London, Asharq Al-Awsat—For Mai Al-Nakib, a Kuwaiti writer who spent large chunks of her life away from her home country, writing fiction is “a way to open a space to kind of remind myself of the different kind of place Kuwait used to be.”
[inset_left]The Hidden Light of ObjectsBy Mai Al-NakibBloomsbury Qatar Foundation Publishing, 224 pagesLondon, 2014[/inset_left]
Speaking at the launch of her much-celebrated debut work The Hidden Light of Objects at the Mosaic Rooms in London on Thursday, Nakib described the book as a collection of loosely connected short stories held together by a series of vignettes that act like a “visible wire” weaving through the book. Each of the ten vignettes is narrated in the first person by a character who reflects on what happened.
Nakib, 43, was born at a defining moment in Kuwait’s history and was only a few months old when her family left to London, then Edinburgh, before eventually settling in the US.
The short story collection is set against the backdrop of Saddam Hussein’s invasion of Kuwait. But the book steers away from directly engaging with political turmoil in the region, instead tackling the lives of ordinary people and their relationships to the everyday objects that shape their memories of past places.
In conversation with British–Palestinian writer Selma Dabbagh, Nakib said her book does not overtly deal with the region’s politics. Instead it emphasizes “the everyday lives of the people who live there.” The work is a celebration of and an attempt at conjuring up Kuwait’s past, the Kuwait that her generation, and that of her parents, are familiar with.
After returning to Kuwait, where she now teaches comparative literature at the University of Kuwait, Nakib was shocked by the dramatic transformation that had occurred in society. Kuwait used to be “more open, more heterogeneous and more cosmopolitan,” Nakib said at the launch.
“When I came back to Kuwait after a long time away, it was no longer the place I had known or grew up with. I look around me and see everybody has fallen into a state of amnesia. Nobody else seems to remember the Kuwait I was growing up with,” she added.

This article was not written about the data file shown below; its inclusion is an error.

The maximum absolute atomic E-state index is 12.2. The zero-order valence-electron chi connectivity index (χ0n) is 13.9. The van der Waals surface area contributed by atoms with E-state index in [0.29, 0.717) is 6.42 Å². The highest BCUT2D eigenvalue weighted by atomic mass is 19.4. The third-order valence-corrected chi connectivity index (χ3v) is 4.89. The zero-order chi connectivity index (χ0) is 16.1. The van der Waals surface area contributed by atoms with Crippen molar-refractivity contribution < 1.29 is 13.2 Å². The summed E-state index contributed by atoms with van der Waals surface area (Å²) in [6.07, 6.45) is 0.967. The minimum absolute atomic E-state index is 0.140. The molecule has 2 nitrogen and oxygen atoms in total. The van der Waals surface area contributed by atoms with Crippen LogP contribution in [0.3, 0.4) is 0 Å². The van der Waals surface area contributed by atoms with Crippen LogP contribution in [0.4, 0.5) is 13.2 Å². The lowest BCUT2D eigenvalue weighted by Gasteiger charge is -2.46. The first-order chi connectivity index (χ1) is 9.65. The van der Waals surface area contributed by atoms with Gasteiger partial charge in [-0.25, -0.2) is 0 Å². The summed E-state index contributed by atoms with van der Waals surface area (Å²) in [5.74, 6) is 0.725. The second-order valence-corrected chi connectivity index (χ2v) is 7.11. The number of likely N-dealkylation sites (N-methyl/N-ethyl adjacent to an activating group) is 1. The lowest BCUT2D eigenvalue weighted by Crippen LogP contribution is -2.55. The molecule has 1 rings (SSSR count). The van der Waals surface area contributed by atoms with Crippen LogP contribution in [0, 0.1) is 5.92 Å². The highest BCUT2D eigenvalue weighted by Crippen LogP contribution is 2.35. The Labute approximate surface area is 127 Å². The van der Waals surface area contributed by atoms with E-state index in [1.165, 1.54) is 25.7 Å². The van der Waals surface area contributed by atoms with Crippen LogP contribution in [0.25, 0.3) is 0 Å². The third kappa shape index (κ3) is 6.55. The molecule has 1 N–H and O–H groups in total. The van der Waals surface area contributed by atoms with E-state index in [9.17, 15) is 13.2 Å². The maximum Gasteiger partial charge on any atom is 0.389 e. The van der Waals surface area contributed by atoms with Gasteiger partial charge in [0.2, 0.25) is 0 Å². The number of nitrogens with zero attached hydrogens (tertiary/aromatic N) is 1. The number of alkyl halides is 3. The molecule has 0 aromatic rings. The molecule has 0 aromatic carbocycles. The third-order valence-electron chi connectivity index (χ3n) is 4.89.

It is this state of collective “amnesia” that The Hidden Light attempts to reverse. Jinan, the protagonist in one of the short stories, laments the fact that after Saddam’s invasion of Kuwait “nothing, not a thing went back to the way it had been. New people in the country, new food, new habits, new language.”
The stories are set inside and outside the Middle East, in countries ranging from Kuwait and Lebanon to Greece and Japan. The collection traces transient moments in the lives of people who do not have much in common in terms of their linguistic and national backgrounds. In this respect, the book often reads as a reflection of Nakib’s lack of a sense of belonging.
In an interview with The National newspaper Nakib said: “I do feel living in this part of the world there is always a feeling of instability lurking somewhere. That, perhaps, your home is never quite your home.”
When asked whether she thinks in Arabic, Nakib said English is her—and her mother’s—first language. It is the language she “thinks and dreams” in, she said.
In fact, the English language may prove to be the book’s Achilles’ heel, as far as Nakib’s ambition of reminding Kuwaitis of their country’s past is concerned. Translation will never do justice to the book. An Arabic translation of The Hidden Light will definitely lose the luster of the original.
Will Nakib speak to the present generation of Kuwaitis and succeed in reviving the memory of their country’s “golden” past? Perhaps not in this book, but I am sure she will when she starts “thinking” in Arabic.